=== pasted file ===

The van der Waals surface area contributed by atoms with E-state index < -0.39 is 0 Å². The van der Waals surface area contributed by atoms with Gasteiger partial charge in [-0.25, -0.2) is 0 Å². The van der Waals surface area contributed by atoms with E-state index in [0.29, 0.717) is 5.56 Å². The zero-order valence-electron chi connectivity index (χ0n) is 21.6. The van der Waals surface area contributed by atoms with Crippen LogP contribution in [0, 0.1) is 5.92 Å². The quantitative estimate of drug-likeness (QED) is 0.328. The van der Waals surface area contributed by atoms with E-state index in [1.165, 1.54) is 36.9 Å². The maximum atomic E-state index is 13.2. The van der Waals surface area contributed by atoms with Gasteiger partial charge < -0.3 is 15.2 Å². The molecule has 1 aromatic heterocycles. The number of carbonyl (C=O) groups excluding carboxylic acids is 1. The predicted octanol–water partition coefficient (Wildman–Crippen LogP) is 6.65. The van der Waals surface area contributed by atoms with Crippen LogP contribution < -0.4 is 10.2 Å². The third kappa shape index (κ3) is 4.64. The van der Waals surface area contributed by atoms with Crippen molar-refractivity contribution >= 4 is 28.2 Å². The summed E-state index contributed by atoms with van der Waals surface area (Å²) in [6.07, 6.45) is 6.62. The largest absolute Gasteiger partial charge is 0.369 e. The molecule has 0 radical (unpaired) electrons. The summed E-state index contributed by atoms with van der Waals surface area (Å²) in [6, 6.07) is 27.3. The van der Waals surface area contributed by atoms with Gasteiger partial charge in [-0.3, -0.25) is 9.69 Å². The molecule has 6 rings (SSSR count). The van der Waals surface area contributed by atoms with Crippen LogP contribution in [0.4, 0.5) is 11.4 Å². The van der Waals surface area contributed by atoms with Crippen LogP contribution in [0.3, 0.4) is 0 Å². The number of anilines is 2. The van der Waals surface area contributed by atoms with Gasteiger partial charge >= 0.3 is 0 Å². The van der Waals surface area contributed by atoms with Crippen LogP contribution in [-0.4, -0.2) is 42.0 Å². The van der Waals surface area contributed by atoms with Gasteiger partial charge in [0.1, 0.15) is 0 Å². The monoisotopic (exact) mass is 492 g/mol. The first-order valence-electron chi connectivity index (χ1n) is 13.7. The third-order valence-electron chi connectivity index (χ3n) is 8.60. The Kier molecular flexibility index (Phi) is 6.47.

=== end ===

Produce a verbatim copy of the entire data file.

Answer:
The van der Waals surface area contributed by atoms with E-state index < -0.39 is 0 Å². The van der Waals surface area contributed by atoms with Gasteiger partial charge in [-0.25, -0.2) is 0 Å². The van der Waals surface area contributed by atoms with E-state index in [0.29, 0.717) is 5.56 Å². The zero-order valence-electron chi connectivity index (χ0n) is 21.6. The van der Waals surface area contributed by atoms with Crippen LogP contribution in [0, 0.1) is 5.92 Å². The quantitative estimate of drug-likeness (QED) is 0.328. The van der Waals surface area contributed by atoms with E-state index in [1.165, 1.54) is 36.9 Å². The maximum atomic E-state index is 13.2. The van der Waals surface area contributed by atoms with Gasteiger partial charge < -0.3 is 15.2 Å². The molecule has 1 aromatic heterocycles. The number of carbonyl (C=O) groups excluding carboxylic acids is 1. The predicted octanol–water partition coefficient (Wildman–Crippen LogP) is 6.65. The van der Waals surface area contributed by atoms with Crippen LogP contribution < -0.4 is 10.2 Å². The third kappa shape index (κ3) is 4.64. The van der Waals surface area contributed by atoms with Crippen molar-refractivity contribution >= 4 is 28.2 Å². The summed E-state index contributed by atoms with van der Waals surface area (Å²) in [6.07, 6.45) is 6.62. The largest absolute Gasteiger partial charge is 0.369 e. The molecule has 0 radical (unpaired) electrons. The summed E-state index contributed by atoms with van der Waals surface area (Å²) in [6, 6.07) is 27.3. The van der Waals surface area contributed by atoms with Gasteiger partial charge in [-0.3, -0.25) is 9.69 Å². The molecule has 6 rings (SSSR count). The van der Waals surface area contributed by atoms with Crippen LogP contribution in [0.4, 0.5) is 11.4 Å². The van der Waals surface area contributed by atoms with Crippen LogP contribution in [0.3, 0.4) is 0 Å². The number of anilines is 2. The van der Waals surface area contributed by atoms with Gasteiger partial charge >= 0.3 is 0 Å². The van der Waals surface area contributed by atoms with Crippen LogP contribution in [-0.4, -0.2) is 42.0 Å². The van der Waals surface area contributed by atoms with Gasteiger partial charge in [0.1, 0.15) is 0 Å². The monoisotopic (exact) mass is 492 g/mol. The first-order valence-electron chi connectivity index (χ1n) is 13.7. The third-order valence-electron chi connectivity index (χ3n) is 8.60. The Kier molecular flexibility index (Phi) is 6.47.